The soccer season is well underway and my Saturdays until early afternoon are spent ferrying both girls (11 and 14 years old) to their respective grounds and shouting “encouragement” from the sidelines. Both are fortunate this season to have a great bunch of girls to play with and a coach who is keen and able to help them develop.

And so, with the super mild May weather we have been experiencing in Auckland, it’s been a very pleasant start to the weekend. Even better that it extracts both of them from whatever screen is capturing their attention so I can get them out onto the green playing fields of Auckland’s inner city suburbs.

Neither of them is at the stage where their positions on the field are locked in for the season. So they alternate between goal keeper, defender and the occasional flurry at the front as a striker. Ah, the front of the pack. The place where glory can be captured with the deft touch of the ball in the right direction. I must admit that girls’ soccer has a certain grace to it when compared with boys’.

Purposeful runs down the sidelines, which are then capitalised on by team mates being in the right place at the right time. Yes, they all love playing in these forward positions and positively grimace when asked to swap to be a defender, let alone the worst of it all – playing in goal. Now there’s an “opportunity” that requires some sterling selling by the coach.

Nevertheless, even I, with my limited soccer skills, can see that the games they win are nearly always won by the hard work that occurs from the back half of the field. Hard work put in by the goal keeper, defenders and mid-field players – all build to make the task of being a striker so much easier with an increased opportunity for basking in some future forward glory.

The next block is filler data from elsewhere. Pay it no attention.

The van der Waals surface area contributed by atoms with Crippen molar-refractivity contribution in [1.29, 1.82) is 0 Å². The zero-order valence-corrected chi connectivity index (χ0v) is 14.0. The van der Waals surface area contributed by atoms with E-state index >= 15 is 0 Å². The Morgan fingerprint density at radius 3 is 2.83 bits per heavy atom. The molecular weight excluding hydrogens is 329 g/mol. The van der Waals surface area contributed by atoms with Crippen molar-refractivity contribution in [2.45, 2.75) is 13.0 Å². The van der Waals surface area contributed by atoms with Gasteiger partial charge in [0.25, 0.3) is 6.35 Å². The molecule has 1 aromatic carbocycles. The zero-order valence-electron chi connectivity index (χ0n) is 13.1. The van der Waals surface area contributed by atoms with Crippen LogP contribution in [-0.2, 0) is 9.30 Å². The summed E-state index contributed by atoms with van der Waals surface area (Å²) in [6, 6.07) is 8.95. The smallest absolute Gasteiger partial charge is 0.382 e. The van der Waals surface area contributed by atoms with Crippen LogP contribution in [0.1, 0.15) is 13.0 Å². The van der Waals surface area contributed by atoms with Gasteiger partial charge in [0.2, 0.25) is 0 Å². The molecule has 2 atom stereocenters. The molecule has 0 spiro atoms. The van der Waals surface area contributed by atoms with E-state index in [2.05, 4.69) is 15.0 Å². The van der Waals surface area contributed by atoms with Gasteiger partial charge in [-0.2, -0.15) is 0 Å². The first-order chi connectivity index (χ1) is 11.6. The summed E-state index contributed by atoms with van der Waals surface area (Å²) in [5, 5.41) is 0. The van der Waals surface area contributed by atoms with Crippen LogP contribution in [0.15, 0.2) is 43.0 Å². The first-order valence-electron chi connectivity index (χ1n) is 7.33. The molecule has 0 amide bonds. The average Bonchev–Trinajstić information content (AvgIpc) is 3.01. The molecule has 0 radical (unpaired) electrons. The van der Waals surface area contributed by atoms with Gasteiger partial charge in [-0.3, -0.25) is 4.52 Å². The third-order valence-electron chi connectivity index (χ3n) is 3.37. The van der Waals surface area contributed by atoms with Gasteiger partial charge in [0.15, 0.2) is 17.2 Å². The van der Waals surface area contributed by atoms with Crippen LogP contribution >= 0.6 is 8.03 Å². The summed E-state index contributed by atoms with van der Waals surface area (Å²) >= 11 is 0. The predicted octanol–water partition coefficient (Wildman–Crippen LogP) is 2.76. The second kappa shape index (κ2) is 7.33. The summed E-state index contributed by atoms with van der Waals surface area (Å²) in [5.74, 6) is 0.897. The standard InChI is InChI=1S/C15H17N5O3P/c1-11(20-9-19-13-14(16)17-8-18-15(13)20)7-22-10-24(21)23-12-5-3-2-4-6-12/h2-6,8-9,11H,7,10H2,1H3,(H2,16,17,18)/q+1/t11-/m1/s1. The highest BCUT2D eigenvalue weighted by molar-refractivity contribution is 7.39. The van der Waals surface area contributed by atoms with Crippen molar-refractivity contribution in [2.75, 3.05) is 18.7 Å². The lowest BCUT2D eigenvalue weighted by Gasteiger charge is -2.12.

Yep, it’s those mucky, hard and rarely recognised positions that, when working well, make the rest of the field hum along quite nicely. And guess what – the reason why I bring all this up in your newsletter this month is that the content on your website works in a very similar way.

Just replace the vision of the football “strikers” with those of the glory pages on your website that are responsible for holding the last smidgen of attention of your visitor before they convert into a lead. Commonly referred to as landing pages – pages and pages of content has been written on how to improve these parts of your website to ensure they perform to the very best of their ability.

Nevertheless, before your visitors arrive on these pages they usually visit pages that represent the “mid-field”, “defenders”, and even “goal keeper” of your site. Those pages that all need to do some solid work to ensure your visitors actually decide to journey onwards to the site’s final landing page. Pages that cover topics such as “About Us”, “Our Services”, “Our Story” and even “Customer Successes”. Places like these that come up again and again in the tracking paths that Google Analytics tells us people follow before they end up converting into a lead.